Boat Plans

Racing Boat Seat Plans Construction Notes

The "riser" and the "cleat" come from the same piece of wood.

Lay out the curve with batten, or trace a convenient curved object, or just sketch it. Precision is not especially important here, just draw a nice, smooth curve.

Before cutting out the cleat and riser, cut the 18-degree bevel on the opposite edge.

The bevel is cut and the cleat is sawn from the riser.

Some plywood bends more easily than others.

In the pictures of the completed seat shown lower on this page, the bottom is made of 1/4" yellow pine AC grade plywood, which bent quite easily.

I once made a seat bottom from two layers of 3mm okoume marine plywood, which is also very flexible. The resulting seat was very stiff and strong.

But 5mm or 6mm okoume are too stiff to make this bend without tremendously stressing (or breaking) the wood. Same with 5mm luan exterior plywood, shown in the photo.

For this luan seat bottom, I cut kerfs about 1/2-inch apart and to a depth not more than half the thickness of the plywood.

NOTE: If your boat will see some rough use (like racing) you may want to make your kerf-cut seat bottom in two layers, glued together with the kerfed surfaces facing each other.

The seat bottom, riser and cleat almost ready for assembly. The cleat still needs to be cut at a 13-degree angle on its forward face.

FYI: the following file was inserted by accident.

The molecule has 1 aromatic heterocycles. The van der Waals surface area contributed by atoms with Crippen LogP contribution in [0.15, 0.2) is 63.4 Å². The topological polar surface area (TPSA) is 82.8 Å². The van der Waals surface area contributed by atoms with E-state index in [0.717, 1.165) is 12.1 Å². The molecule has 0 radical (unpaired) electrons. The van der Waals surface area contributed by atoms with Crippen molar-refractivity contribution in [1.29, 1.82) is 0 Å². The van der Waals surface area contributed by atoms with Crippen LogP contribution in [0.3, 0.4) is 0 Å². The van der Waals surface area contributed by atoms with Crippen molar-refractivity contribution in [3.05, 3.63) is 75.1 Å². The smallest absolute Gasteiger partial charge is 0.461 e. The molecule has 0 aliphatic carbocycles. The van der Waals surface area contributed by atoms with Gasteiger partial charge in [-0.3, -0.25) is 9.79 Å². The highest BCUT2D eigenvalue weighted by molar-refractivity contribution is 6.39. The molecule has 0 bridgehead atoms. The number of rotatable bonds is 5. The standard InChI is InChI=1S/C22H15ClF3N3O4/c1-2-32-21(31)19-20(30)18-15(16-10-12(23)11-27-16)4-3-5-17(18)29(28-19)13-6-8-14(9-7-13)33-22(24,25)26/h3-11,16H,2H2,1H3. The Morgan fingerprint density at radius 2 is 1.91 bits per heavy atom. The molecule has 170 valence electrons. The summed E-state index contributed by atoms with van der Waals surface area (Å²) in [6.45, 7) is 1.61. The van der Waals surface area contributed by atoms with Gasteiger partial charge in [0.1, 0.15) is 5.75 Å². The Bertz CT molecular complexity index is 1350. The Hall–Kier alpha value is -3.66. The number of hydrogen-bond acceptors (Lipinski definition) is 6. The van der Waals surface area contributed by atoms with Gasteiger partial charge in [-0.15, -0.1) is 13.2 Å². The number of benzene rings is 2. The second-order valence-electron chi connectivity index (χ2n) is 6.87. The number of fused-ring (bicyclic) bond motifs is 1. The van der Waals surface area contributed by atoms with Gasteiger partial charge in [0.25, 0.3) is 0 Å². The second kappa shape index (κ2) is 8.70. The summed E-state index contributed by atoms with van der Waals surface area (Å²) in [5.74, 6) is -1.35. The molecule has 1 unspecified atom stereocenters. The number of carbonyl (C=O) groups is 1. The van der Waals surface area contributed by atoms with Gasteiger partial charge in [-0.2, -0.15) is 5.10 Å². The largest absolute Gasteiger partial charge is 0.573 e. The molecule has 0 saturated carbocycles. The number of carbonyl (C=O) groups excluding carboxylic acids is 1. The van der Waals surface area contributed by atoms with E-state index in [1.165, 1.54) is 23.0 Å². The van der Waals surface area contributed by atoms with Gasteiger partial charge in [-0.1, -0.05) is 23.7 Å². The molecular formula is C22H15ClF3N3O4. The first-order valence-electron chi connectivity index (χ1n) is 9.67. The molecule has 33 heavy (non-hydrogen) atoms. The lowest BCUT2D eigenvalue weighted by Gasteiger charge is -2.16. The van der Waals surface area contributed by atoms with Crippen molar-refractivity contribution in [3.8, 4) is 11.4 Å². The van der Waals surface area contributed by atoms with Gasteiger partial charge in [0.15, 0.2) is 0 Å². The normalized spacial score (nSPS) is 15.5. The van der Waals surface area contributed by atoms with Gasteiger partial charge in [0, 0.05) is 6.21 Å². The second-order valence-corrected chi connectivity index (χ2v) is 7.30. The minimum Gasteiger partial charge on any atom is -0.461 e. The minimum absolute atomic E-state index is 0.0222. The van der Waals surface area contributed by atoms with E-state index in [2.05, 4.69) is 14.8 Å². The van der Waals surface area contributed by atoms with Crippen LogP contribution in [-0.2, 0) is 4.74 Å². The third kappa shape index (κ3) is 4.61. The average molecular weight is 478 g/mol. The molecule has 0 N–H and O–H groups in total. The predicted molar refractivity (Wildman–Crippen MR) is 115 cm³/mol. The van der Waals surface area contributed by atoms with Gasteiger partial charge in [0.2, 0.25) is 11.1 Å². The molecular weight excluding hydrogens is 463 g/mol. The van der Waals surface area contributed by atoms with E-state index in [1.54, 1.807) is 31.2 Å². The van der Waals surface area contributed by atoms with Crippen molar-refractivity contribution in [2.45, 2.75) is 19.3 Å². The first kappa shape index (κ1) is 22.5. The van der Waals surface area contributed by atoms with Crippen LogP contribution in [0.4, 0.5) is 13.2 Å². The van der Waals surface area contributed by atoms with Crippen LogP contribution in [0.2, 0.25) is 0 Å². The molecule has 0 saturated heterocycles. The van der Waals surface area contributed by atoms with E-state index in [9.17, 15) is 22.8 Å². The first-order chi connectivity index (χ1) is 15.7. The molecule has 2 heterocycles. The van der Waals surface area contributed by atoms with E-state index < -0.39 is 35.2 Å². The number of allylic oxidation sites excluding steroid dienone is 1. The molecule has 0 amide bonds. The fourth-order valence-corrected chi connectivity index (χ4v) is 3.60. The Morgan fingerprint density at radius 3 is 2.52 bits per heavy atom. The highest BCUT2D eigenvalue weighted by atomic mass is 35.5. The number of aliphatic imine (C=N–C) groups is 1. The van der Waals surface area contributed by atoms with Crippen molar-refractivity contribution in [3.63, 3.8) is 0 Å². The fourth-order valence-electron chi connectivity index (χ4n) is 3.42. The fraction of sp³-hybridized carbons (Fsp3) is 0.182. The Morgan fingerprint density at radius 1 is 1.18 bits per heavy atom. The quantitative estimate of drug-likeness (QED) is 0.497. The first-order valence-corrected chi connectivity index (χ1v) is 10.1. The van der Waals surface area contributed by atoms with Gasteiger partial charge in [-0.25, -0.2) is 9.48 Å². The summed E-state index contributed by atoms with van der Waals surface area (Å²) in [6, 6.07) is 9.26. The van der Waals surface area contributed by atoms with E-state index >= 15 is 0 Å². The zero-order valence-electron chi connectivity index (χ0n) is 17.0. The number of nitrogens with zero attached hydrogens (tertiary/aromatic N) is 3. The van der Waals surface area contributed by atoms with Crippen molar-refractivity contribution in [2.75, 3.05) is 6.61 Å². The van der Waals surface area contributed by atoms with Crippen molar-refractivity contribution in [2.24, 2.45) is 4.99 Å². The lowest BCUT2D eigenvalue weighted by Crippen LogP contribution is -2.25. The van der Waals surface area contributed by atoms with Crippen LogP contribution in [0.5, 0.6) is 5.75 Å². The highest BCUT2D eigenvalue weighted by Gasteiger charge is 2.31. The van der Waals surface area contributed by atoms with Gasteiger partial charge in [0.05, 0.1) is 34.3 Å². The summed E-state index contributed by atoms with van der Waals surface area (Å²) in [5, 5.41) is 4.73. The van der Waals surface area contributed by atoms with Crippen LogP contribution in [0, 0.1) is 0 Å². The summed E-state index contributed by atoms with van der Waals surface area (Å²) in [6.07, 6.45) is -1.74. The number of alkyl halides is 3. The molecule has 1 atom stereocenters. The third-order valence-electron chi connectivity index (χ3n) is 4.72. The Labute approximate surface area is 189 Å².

The bottom is fastened to the riser using several closely-spaced screws and glue.

Epoxy is always an excellent choice for most boatbuilding tasks. I also recommend Titebond III.

Here I'm using clamps to attach the cleat. Screws can also be used, and at least two screws should be used at the outer corners of the seat bottom.

If you have cut saw kerfs into the underside of your seat bottom, I recommend you strengthen it with a patch. Exact size is not critical.

The patch is also kerf-cut for easy bending.

NOTE: As mentioned above, two full layers of kerf-cut plywood would be recommended for boats that will see rough use.

The back can be made from just about any waterproof plywood at least 1/4" (5-6mm) thick. The seat back gets its strength from its attachement to a bulkhead or a cross-brace fitted to your boat for that purpose.

The back is attached to the cleat with screws and glue.

I also recommend a drain hole, about 1/2-inch in diameter, through the seat bottom at its lowest point just in front of the seat back (not seen in this photo, but shown on the plans).

Steel angles have been added to the riser, and bent somewhat so they lie flat on the boat's bottom, stringers or floorboards.

Another cleat is added near the top of the back. This is where the seat will be fastened to the bulkhead, or other suitable structure, on your boat.

Finish your seat with epoxy resin, varnish or paint.

On a recently built seat, I also added this additional support after the original seat cracked in particularly rough racing conditions.

Your seat will cradle you in a slightly reclining posture. It will also provide good support for your legs so that you do not end up putting too much of your weight on your coccyx (tailbone). Trust me, in a 20-lap race bouncing over the wakes of 8-10 boats, that's an important consideration.

If you must stand on the seat while entering or exiting your cockpit, try to place your foot directly over the riser. At least stay off the edges and corners.

Boat Plans